3G Internet refers to third generation wireless network technology, provided by mobile phone companies, which subscribers can use to access data at faster speeds than previous versions. It is typically used with hardware such as mobile phones, though any 3G capable device can access such a network. While it is similar to Wifi® in some respects, users typically use it for network access at more diverse locations. Certain devices can be used to extend the networking possibilities of this standard, such as routers and other wireless hardware.
Access to 3G
To access 3G Internet, a user must have a 3G compatible device like a mobile phone or a tablet. Most service providers require a subscription to use their 3G networks. There can also be geographical limitations on service, based on the provider and their coverage area.
Both WiFi® and 3G Internet are similar; they provide users with wireless access to the Internet. The key difference lies in the fact that 3G networks also allow users to make phone calls and access other features from mobile devices, which require some sort of Internet connection to complete. The connection to the 3G network, and thus the 3G Internet, is established through the device's data card or internal software.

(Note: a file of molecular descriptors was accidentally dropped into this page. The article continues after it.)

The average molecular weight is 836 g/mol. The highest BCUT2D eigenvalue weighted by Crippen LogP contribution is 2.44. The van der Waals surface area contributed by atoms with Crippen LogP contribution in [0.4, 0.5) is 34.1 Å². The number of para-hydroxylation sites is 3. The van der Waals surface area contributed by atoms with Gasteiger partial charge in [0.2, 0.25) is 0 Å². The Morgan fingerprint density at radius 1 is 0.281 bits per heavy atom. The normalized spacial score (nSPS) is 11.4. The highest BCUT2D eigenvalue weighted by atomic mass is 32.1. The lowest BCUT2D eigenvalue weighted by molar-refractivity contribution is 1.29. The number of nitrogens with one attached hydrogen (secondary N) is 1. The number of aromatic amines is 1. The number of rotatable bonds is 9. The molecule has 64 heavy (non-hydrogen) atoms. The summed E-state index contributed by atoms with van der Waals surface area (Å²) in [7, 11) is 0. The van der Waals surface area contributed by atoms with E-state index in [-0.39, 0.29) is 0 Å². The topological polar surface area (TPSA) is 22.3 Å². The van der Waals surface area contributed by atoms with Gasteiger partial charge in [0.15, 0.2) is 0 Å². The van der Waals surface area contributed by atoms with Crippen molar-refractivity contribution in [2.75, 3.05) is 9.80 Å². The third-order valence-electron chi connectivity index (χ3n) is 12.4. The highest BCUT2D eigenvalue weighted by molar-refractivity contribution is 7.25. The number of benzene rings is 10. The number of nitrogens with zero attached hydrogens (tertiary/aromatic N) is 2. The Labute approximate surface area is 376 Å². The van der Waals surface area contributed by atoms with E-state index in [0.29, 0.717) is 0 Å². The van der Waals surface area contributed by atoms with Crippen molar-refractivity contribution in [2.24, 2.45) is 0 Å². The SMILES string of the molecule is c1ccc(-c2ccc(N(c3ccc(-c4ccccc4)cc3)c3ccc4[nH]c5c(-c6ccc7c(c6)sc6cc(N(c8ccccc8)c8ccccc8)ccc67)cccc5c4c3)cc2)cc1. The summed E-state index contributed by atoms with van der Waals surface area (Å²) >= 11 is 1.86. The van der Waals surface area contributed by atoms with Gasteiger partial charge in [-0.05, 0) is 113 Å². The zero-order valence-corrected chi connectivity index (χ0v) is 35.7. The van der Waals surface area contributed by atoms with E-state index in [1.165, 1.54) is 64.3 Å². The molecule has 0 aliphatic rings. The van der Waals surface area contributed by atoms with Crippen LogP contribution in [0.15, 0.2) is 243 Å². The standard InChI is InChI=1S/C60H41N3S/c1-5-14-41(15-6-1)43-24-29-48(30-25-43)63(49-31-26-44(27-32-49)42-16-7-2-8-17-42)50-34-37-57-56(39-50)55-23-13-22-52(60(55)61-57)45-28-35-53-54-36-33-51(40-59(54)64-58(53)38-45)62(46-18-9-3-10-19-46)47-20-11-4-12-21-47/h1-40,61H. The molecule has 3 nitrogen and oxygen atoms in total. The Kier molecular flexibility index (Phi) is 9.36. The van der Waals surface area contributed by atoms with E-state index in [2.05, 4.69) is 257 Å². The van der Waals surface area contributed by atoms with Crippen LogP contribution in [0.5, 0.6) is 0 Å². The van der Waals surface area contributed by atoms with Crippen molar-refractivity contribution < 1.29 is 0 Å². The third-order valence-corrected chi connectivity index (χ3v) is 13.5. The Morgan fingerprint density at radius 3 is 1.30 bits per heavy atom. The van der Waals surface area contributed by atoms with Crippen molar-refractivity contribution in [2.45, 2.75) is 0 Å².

WiFi® is mainly for surfing the Internet and typically a user cannot make a phone call using such a connection, except through Voice over Internet Protocol (VoIP) and similar technologies. Traditional WiFi® allows users to connect to the Internet from a laptop or other device that supports wireless Internet. While the user has to pay for an Internet connection in a home, many businesses and restaurants support local WiFi® hotspots where customers can access a network for free.
Advantages of 3G
Since 3G networks are more readily available than WiFi®, travelers may opt for 3G plans. Internet speeds are often slower on a 3G network than a broadband Internet connection, but the user can access the 3G Internet almost anywhere with signal coverage. This gives it a much broader range than other networks, which may be based on hotspots or hubs in certain areas.
Those traveling for business who want to share a 3G broadband connection among a group of peers can set up a 3G network. To do so, the user needs a 3G router and modem, or a device that acts as both. The modem connects a laptop or computer to the 3G network and the router sends out a signal so others in the same room can connect wirelessly to the Internet. One drawback to this type of 3G Internet connection, however, stems from the short range it covers, typically only the size of a small room.